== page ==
Scanlon explained the $5 million community benefits package that would be part of the expansion deal, which would include $1.5 million for noise mitigation — in addition to $1.8 million, largely of federal funds, that already has been spent — another $1.5 million for traffic mitigation, $1.75 million for beautification and $275,000 to address general aviation issues.
Those in attendance offered plenty of questions — as well as plenty of comments.
East Haven resident David Gersz of Forbes Place, a Republican running for Town Council in the 1st District, wanted to know, “How is Tweed going to handle 900,000 people a year?” He also wanted to know how Hemingway Avenue in East Haven might handle additional traffic. “I don’t see how it can work,” Gersz said. “I don’t have an answer for you — because I don’t want to make it up,” said Scanlon.
Gabriela Campos Matteson said New Haven City Plan Commission members “were not happy about approving it” and had lots of questions.
“A former alderman said that (Tweed) was an albatross for the city,” she said, referring to former Alder Carl Goldfield, now a member of the City Plan Commission.
“I haven’t had one neighbor tell me that this was a good idea for the city,” she said.
East Havener Jean Edwards Chieppo raised questions about wildlife that could be killed or displaced by airport expansion.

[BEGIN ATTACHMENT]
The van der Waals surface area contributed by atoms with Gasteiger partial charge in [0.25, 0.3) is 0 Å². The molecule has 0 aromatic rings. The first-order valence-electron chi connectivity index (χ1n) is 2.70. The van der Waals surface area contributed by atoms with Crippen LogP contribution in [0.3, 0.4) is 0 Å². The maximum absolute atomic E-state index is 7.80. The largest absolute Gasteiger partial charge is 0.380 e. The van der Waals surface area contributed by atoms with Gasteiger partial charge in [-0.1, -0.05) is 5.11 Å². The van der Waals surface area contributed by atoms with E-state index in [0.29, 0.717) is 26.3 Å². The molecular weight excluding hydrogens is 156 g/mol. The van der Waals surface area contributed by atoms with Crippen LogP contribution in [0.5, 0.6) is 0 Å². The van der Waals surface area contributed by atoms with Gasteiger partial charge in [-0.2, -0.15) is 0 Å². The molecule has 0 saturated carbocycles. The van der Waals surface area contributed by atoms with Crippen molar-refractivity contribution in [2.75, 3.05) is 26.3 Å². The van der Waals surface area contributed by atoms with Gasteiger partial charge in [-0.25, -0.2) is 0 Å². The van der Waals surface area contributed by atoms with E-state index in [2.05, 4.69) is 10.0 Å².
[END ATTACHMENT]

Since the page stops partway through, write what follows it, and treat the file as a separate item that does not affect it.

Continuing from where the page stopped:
“Wildlife are important to human life,” she said.
Chieppo also said she was told by “someone I will not name that this airport is intended for cargo.”
That prompted Scanlon to respond, “Let me be clear: There is no plan to do freight at this airport. There is no plan to do freight.”
He added that “if this plan is going to kill 10,000 hawks, then DEEP ... will not allow us to do that.”
The one neighbor who spoke in favor of Tweed expansion, Townsend Avenue resident Robert LoRicco, said his family has lived in Morris Cove since the 1930s and “I support you.”
But, “You have a battle,” he said. “I support you and I think it’s only good for the city — for Yale, to bring money into the town. I think it’ll bring income.”
One man, who said he lives five houses from the airport, said “nobody’s ever knocked on my door” to see what he thinks.
“I’m afraid my property value is going to go down,” he said.
Paul Campion of Morris Cove Road said he supported Elicker in the last election, but questioned how the city and the airport can ask alders to vote in favor of a 43-year lease at Tweed without answering many of the questions that have been asked.
“I think you need to take the time and represent the answers to the questions that are coming your way,” he said. “... New Haven has a responsibility to people, not airplanes.”
Scanlon said “the deal is between the city and the authority. The authority will continue to exist . ... That oversight will continue to exist. Avports will still have to come to the board in order to do things.”
The airport will have to continue to comply with the city’s noise ordinance, “and we will,” Scanlon said.
He also addressed questions about possible future use of eminent domain, saying, “Let me be clear: There is no plan to use eminent domain here . ... That language has been in our lease since 1998 and I can tell you we’ve never used it.”
Elicker pointed out that the airport authority does not have authority to use eminent domain.
He said later in response to another question that any improvements at the airport would remain within its existing boundaries.